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Nebraska defendant defies court order to remove backyard golf course

This Monday Nov 28, 2016, photo, shows Eric Marsh's backyard with a golf putting green in Omaha, Neb. Marsh, who lost a lawsuit over the golf putting green, pool, fire cauldrons and other outdoor amenities he added to his suburban property has refused to abide by a court order to remove some of the elements in his sports wonderland. (Megan Smith/Omaha World-Herald via AP)

This Monday Nov 28, 2016, photo, shows Eric Marsh’s backyard with a golf putting green in Omaha, Neb. Marsh, who lost a lawsuit over the golf putting green, pool, fire cauldrons and other outdoor amenities he added to his suburban property has refused to abide by a court order to remove some of the elements in his sports wonderland. (Megan Smith/Omaha World-Herald via AP)

An Omaha man’s refusal to remove a putting green and golf amenities from his backyard landed him in the rough with his homeowners association. But even after losing in court, he’s refused to remove the additions deemed impermissible.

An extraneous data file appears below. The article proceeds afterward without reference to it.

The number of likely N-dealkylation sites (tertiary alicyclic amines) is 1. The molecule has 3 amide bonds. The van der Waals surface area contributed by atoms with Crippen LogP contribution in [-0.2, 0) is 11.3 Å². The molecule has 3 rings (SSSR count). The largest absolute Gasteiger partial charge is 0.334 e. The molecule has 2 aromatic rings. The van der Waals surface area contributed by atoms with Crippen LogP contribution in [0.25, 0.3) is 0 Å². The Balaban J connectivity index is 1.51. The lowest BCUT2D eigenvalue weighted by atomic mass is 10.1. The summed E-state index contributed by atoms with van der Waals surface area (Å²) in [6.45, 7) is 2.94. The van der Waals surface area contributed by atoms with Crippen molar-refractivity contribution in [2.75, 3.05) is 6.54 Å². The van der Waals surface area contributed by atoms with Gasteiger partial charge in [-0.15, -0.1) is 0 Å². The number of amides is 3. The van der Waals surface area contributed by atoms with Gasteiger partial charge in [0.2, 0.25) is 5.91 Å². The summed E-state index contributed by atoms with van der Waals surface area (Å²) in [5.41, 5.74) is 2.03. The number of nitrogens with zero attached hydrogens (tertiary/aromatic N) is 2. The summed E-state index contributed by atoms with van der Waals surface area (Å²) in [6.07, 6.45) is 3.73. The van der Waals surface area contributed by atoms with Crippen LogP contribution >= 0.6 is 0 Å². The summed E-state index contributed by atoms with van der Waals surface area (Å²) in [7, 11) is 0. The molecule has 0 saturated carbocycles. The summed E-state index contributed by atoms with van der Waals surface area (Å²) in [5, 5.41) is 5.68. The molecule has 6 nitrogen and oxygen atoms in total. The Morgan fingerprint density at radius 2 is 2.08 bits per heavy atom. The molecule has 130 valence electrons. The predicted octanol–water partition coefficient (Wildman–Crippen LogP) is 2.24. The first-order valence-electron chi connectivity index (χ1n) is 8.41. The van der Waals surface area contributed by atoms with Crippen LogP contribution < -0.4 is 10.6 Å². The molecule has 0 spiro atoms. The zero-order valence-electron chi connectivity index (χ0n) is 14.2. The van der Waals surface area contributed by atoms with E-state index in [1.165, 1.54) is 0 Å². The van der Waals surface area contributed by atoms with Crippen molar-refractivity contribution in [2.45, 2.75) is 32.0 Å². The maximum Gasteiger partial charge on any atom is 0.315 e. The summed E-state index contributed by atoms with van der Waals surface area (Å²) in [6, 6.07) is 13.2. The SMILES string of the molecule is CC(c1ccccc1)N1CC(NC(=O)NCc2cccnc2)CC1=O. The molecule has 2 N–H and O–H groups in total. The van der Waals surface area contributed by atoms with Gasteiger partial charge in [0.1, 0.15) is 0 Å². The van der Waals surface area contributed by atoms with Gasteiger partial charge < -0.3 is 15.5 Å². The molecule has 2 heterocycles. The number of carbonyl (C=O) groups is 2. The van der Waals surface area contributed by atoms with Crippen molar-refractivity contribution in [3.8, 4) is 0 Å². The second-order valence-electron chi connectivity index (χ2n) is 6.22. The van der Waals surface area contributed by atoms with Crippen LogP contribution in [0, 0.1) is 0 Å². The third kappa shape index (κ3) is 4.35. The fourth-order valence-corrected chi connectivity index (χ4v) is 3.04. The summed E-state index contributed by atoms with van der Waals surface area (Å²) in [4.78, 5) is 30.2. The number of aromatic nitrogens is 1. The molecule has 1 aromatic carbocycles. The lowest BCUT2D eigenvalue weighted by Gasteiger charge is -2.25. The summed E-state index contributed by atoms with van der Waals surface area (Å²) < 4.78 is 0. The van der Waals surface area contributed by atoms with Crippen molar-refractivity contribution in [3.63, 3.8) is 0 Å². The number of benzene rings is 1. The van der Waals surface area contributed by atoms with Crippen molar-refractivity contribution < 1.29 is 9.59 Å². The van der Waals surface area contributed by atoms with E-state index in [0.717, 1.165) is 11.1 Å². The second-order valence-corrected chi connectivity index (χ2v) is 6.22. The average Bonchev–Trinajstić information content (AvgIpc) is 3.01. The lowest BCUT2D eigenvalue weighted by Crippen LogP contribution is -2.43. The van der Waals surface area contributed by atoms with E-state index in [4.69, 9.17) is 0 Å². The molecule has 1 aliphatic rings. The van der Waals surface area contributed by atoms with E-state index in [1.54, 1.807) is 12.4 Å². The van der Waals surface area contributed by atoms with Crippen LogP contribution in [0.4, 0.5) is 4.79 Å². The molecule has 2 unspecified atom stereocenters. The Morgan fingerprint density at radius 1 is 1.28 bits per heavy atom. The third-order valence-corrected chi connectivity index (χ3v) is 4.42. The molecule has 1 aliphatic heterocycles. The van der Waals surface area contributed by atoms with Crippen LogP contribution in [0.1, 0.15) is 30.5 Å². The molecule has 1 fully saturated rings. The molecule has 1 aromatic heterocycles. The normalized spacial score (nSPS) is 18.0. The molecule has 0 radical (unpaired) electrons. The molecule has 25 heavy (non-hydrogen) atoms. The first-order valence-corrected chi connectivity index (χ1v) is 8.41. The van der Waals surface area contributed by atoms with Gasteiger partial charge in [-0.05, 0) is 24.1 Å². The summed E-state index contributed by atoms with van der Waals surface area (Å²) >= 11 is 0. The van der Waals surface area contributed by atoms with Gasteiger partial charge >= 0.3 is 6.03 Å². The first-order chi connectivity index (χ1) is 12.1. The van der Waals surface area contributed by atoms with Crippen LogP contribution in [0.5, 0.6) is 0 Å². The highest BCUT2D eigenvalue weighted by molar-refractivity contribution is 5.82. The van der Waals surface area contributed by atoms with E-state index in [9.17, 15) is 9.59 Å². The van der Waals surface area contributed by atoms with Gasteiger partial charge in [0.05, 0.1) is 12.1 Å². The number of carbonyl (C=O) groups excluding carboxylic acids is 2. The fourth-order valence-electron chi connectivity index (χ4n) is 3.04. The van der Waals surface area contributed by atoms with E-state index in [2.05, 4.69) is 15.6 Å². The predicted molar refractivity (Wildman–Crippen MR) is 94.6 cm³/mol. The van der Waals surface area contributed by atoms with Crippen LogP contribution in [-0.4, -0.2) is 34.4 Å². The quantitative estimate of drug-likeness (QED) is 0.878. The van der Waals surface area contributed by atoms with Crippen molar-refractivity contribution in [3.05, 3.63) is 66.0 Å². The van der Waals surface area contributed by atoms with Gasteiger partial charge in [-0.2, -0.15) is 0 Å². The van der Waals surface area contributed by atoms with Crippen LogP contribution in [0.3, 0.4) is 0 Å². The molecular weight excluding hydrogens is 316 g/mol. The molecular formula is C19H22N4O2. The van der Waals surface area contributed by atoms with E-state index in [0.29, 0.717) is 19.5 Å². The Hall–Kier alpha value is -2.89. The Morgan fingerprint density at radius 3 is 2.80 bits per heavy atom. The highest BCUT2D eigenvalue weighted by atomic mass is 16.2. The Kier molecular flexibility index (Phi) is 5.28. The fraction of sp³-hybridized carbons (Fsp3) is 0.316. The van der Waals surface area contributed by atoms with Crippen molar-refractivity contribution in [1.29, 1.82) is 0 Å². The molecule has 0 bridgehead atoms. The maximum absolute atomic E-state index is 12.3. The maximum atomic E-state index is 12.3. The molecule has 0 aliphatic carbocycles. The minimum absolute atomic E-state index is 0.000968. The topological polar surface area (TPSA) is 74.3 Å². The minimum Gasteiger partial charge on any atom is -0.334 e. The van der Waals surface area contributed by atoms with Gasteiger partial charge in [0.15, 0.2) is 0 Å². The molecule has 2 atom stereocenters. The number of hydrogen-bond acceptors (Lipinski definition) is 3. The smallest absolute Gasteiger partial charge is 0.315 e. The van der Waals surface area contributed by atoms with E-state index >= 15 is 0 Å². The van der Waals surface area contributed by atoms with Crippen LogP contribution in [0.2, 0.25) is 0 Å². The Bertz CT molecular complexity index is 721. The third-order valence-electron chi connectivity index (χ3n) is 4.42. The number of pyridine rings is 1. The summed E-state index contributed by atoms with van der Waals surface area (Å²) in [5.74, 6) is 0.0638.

Eric Marsh added tee boxes, boulders, fire cauldrons, a sport court, an infinity-edge pool, a putting green and more to his Nebraska home over an eight-year period, according to the Omaha World-Herald. The project cost around $350,000, and he has spent $40,000 defending it.

The Fire Ridge homeowners association sued Marsh four years ago and a judge ruled in their favor, ordering Marsh remove the tee boxes, flag poles ad other items. He was permitted, however, to keep the pool, basketball court, tether-ball pole and hog-roasting pit.

On appeal, the Nebraska Supreme Court sided with the association, but Marsh has not complied with the court order and is scheduled to appear in court later this month to explain himself. He faces fines or jail time if he is found to be in contempt.

Marsh has said he will continue to fight the case and claims Fire Ridge officials have not enforced neighborhood covenants on other properties. The state’s high court dismissed that argument, finding officials enforced major violations when they knew of them and “there had not, in the past, been a violation of the scope or nature at issue here.”

A board member said the lawsuit “is not personal” but the association wants to protect its approval process.

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